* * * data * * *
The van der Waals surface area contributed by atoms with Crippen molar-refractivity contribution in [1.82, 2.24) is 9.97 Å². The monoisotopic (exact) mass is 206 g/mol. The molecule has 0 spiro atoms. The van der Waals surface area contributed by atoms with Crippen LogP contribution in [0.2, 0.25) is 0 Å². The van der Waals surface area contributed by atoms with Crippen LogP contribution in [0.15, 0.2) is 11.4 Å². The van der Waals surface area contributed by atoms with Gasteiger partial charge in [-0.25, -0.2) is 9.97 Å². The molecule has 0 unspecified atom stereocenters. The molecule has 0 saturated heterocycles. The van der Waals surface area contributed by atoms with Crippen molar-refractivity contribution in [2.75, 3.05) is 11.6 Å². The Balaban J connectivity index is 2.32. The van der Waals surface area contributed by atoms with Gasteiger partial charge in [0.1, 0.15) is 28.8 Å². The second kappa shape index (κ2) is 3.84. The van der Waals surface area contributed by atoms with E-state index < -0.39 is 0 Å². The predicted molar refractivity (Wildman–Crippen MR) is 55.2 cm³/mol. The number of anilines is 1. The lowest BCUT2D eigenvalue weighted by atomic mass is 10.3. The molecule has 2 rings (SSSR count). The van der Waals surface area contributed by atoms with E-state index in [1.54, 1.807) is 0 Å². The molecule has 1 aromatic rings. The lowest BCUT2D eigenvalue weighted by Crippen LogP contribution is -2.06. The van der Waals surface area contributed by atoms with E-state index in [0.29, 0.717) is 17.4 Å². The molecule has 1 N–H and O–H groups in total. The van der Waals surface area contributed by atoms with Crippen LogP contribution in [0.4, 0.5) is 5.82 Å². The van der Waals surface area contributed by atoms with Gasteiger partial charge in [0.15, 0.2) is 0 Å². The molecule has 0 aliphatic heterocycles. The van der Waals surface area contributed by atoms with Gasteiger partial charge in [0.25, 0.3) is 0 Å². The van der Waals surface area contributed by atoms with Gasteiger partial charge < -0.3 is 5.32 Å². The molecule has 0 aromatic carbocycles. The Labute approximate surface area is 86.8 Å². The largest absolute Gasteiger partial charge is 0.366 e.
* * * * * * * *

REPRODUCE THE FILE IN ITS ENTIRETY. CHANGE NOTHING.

The van der Waals surface area contributed by atoms with Crippen molar-refractivity contribution in [1.82, 2.24) is 9.97 Å². The monoisotopic (exact) mass is 206 g/mol. The molecule has 0 spiro atoms. The van der Waals surface area contributed by atoms with Crippen LogP contribution in [0.2, 0.25) is 0 Å². The van der Waals surface area contributed by atoms with Crippen LogP contribution in [0.15, 0.2) is 11.4 Å². The van der Waals surface area contributed by atoms with Gasteiger partial charge in [-0.25, -0.2) is 9.97 Å². The molecule has 0 unspecified atom stereocenters. The molecule has 0 saturated heterocycles. The van der Waals surface area contributed by atoms with Crippen molar-refractivity contribution in [2.75, 3.05) is 11.6 Å². The Balaban J connectivity index is 2.32. The van der Waals surface area contributed by atoms with Gasteiger partial charge in [0.1, 0.15) is 28.8 Å². The second kappa shape index (κ2) is 3.84. The van der Waals surface area contributed by atoms with E-state index < -0.39 is 0 Å². The predicted molar refractivity (Wildman–Crippen MR) is 55.2 cm³/mol. The number of anilines is 1. The lowest BCUT2D eigenvalue weighted by atomic mass is 10.3. The molecule has 2 rings (SSSR count). The van der Waals surface area contributed by atoms with E-state index in [1.54, 1.807) is 0 Å². The molecule has 1 aromatic rings. The lowest BCUT2D eigenvalue weighted by Crippen LogP contribution is -2.06. The van der Waals surface area contributed by atoms with E-state index in [0.29, 0.717) is 17.4 Å². The molecule has 1 N–H and O–H groups in total. The van der Waals surface area contributed by atoms with Crippen LogP contribution in [0.4, 0.5) is 5.82 Å². The van der Waals surface area contributed by atoms with Gasteiger partial charge in [0.15, 0.2) is 0 Å². The molecule has 0 aliphatic heterocycles. The van der Waals surface area contributed by atoms with Gasteiger partial charge in [0.25, 0.3) is 0 Å². The van der Waals surface area contributed by atoms with Gasteiger partial charge < -0.3 is 5.32 Å². The molecule has 0 aromatic carbocycles. The Labute approximate surface area is 86.8 Å². The largest absolute Gasteiger partial charge is 0.366 e.